Dinner with Friends is a quirky but highly entertaining Off-Broadway comedy/drama by Donald Margulies. It not only won the 2000 Pulitzer Prize for Drama, but a host of other awards. Locally, PlayMakers Repertory Company staged a nearly pitch-perfect presentation of this provocative meditation on food, friendship, and marriage in early 2003.

So, the current Flying Machine Theater Company production of this now-familiar script opened last weekend to sky-high expectations. The Raleigh, NC-based theatrical company, headed by Julian “J” Chachula, Jr. and Marta King, has a stellar reputation, which this disappointing presentation of Dinner with Friends will not enhance.

(In fairness, I should note here that the Saturday-night audience applauded heartily between scenes and at the final curtain. So, mine may well be a minority report.)

Director Mary K. Rowland’s decision to have the slightly older and more settled married couple, Gabe (Jerome Johnson) and Karen (Marta King), already onstage and cooking when the audience files in is interesting; but having them smooch, smooch, smooch every few minutes throughout the preshow grows increasingly wearisome. (Nobody is THAT in love, especially with a gourmet dinner to prepare and a couple of kids upstairs.) Having them smooch during scene-changes, when the actors double as stagehands, is exasperating.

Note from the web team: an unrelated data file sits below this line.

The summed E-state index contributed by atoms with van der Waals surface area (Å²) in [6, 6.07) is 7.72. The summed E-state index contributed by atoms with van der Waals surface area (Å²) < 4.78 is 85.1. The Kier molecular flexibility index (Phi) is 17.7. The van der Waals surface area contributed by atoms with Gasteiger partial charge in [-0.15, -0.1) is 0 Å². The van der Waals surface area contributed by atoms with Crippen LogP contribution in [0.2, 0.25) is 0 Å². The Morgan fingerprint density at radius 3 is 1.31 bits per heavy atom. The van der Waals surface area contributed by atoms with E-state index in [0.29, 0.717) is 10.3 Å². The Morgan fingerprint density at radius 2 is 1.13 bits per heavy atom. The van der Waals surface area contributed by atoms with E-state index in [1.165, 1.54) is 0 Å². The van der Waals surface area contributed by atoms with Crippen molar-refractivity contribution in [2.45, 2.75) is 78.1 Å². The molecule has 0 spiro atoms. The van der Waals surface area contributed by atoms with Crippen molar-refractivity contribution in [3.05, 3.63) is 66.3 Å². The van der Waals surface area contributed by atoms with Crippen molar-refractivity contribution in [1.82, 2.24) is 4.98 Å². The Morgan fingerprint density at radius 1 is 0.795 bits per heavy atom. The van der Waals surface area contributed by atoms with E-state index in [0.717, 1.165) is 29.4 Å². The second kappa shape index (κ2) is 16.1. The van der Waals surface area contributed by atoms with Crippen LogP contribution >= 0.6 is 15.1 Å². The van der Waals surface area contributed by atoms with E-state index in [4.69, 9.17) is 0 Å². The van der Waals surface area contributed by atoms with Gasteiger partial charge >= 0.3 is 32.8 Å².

If the chemistry between Johnson and King were better, all this PDA (“public display of affection,” as my favorite house mother used to say) might be more palatable. But the chemistry between King and Johnson and between Robin Monteith and J Chachula, as the younger couple Beth and Tom, for whom Karen and Gabe played matchmaker 12 years ago, is weak at best.

The show starts slowly, and the actors definitely improve in the second act. But the acting and the overacting in the first act are easy to improve upon.

Jerome Johnson is too nonchalant in his approach to his pivotal role. He lacks the charisma and the un-self-conscious virility and self-confidence to be a satisfactory Gabe. Moreover, Johnson never quite seems comfortable in Gabe’s skin, and Marta King’s performance is handicapped by the lack of chemistry between the two of them. King gets better in Act II, but Johnson’s nonchalance is fatal.

J Chachula, usually one of the Triangle’s finest actors, fails to fully explore all the dimensions of his complicated character. He settles for earnest; he settles for impassioned; he settles for self-righteous when his friends side with his wife in their marital discord. But Tom is so much more than the attitudes he strikes. Tom’s ennui is more much more than a stereotypical midlife crisis, and Chachula leaves too much of that fertile emotional ground unexplored.

Robin Monteith as Karen is, perhaps, not the best foil for Tom’s growing dissatisfaction with their marriage. She lacks the panache of the artist even the hopelessly neurotic and currently non-producing artist that Karen is supposed to be.